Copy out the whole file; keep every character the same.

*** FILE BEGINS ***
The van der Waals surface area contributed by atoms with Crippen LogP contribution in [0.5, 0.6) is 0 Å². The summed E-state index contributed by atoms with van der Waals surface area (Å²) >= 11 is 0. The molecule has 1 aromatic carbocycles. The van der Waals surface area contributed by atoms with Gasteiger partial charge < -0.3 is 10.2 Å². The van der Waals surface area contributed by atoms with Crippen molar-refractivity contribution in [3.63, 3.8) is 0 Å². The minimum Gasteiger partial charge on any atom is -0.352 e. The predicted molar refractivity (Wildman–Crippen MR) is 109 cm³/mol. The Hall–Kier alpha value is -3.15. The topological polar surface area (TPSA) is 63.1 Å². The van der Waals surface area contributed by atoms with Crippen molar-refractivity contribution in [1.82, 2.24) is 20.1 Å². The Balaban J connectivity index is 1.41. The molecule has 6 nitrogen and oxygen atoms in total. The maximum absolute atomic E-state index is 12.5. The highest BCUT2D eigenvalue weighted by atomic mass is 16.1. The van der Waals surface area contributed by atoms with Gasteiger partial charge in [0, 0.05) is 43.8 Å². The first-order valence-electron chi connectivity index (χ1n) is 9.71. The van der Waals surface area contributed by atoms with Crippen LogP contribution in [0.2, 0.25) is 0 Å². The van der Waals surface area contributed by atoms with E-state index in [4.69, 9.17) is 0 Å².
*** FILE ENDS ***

The van der Waals surface area contributed by atoms with Crippen LogP contribution in [0.5, 0.6) is 0 Å². The summed E-state index contributed by atoms with van der Waals surface area (Å²) >= 11 is 0. The molecule has 1 aromatic carbocycles. The van der Waals surface area contributed by atoms with Gasteiger partial charge < -0.3 is 10.2 Å². The van der Waals surface area contributed by atoms with Crippen molar-refractivity contribution in [3.63, 3.8) is 0 Å². The minimum Gasteiger partial charge on any atom is -0.352 e. The predicted molar refractivity (Wildman–Crippen MR) is 109 cm³/mol. The Hall–Kier alpha value is -3.15. The topological polar surface area (TPSA) is 63.1 Å². The van der Waals surface area contributed by atoms with Crippen molar-refractivity contribution in [1.82, 2.24) is 20.1 Å². The Balaban J connectivity index is 1.41. The molecule has 6 nitrogen and oxygen atoms in total. The maximum absolute atomic E-state index is 12.5. The highest BCUT2D eigenvalue weighted by atomic mass is 16.1. The van der Waals surface area contributed by atoms with Gasteiger partial charge in [0, 0.05) is 43.8 Å². The first-order valence-electron chi connectivity index (χ1n) is 9.71. The van der Waals surface area contributed by atoms with Crippen LogP contribution in [0.2, 0.25) is 0 Å². The van der Waals surface area contributed by atoms with E-state index in [4.69, 9.17) is 0 Å².